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It’s Never Too Late

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Brown and his three children.
Brown and his three children. Courtesy

By Dawan Brown – Collegiate Staff

“Hard work beats talent when talent doesn’t work hard,” a quote made famous by NBA star Kevin Durant, explains my approach to high school. I didn’t work hard because I was talented and gifted with the books. I didn’t need to study or even show up to class on certain days. I would ace tests, blow off projects and be content with a solid C+. I got through most of school this way. The knowledge came easy, but somehow women, money, and drugs came easier, and with more excitement.

School quickly became a social paradise. Everything was about networking, stimulating the minds of women making them feel great about themselves if they did not to begin with and getting to the money. I didn’t have it all growing up but I damn sure didn’t have nothing. My mother worked hard daily on her grind, working a full-time job and going to school at night, providing for us the daily necessities and essentials. There was no way she was going to buy a $200 pair of Jordan’s just because I was fascinated with them. She just wasn’t. I had to figure out a way to get “fly.”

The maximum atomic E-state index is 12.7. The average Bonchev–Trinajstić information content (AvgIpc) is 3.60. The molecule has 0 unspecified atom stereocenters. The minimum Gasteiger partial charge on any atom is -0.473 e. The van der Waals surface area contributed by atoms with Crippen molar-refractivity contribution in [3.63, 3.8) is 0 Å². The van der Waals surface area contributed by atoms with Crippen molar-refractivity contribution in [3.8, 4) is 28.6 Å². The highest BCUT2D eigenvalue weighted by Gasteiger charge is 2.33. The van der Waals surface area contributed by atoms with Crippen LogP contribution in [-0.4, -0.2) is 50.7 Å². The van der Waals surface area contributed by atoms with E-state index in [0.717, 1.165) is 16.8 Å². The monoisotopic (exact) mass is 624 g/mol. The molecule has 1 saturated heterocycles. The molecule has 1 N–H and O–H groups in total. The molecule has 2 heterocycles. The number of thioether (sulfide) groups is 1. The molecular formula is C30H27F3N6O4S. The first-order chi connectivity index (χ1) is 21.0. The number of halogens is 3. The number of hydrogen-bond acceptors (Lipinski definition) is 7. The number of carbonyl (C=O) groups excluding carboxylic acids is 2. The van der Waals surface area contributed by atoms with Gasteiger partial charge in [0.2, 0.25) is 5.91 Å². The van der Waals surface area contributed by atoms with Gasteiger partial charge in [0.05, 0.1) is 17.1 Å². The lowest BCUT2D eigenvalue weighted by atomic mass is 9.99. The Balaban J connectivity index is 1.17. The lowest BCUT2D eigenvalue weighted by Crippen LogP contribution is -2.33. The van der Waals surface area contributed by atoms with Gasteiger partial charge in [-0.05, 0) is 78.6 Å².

My older brother had designer everything. Sean John Denim, Polo button ups and all the FUBU that used to be the hottest style. He had already figured out the remedy I was searching for. My younger brother was still stuck in the phase of being a “yes man” to whatever my mom wanted to buy him so he was done for, just like me at his age. I was only 14 years old, but my mind state was higher than that. I wanted more maybe in the wrong way to begin with, but a strong mind was definitely there.

After a while, classes became so boring, that I stopped going. I would take one unexcused absence after another until the school decided to drop all of my classes, except for basketball and weightlifting. I thought it was great. I got to sleep in every day until I had to be in class in the afternoon. I had one class a day so my workload was very light and I was able to spend energy elsewhere. Eventually my attitude toward the faculty and staff led to my expulsion.

I was suspended for not going to Saturday school, a punishment for all my unexcused absences and I would still show up to school at lunch just to network with the older kids for information on any party that may have been planned.

I was under the impression that my 10th grade principal hated me and I hated him too and made sure to let him know every day. One day, I shook up a orange soda just to spray it at him. His face turned as red as Rudolph’s nose as I walked away laughing. That surprisingly only landed me a three-day suspension. As I look back at this incident today, there’s no chance in hell I would do it again.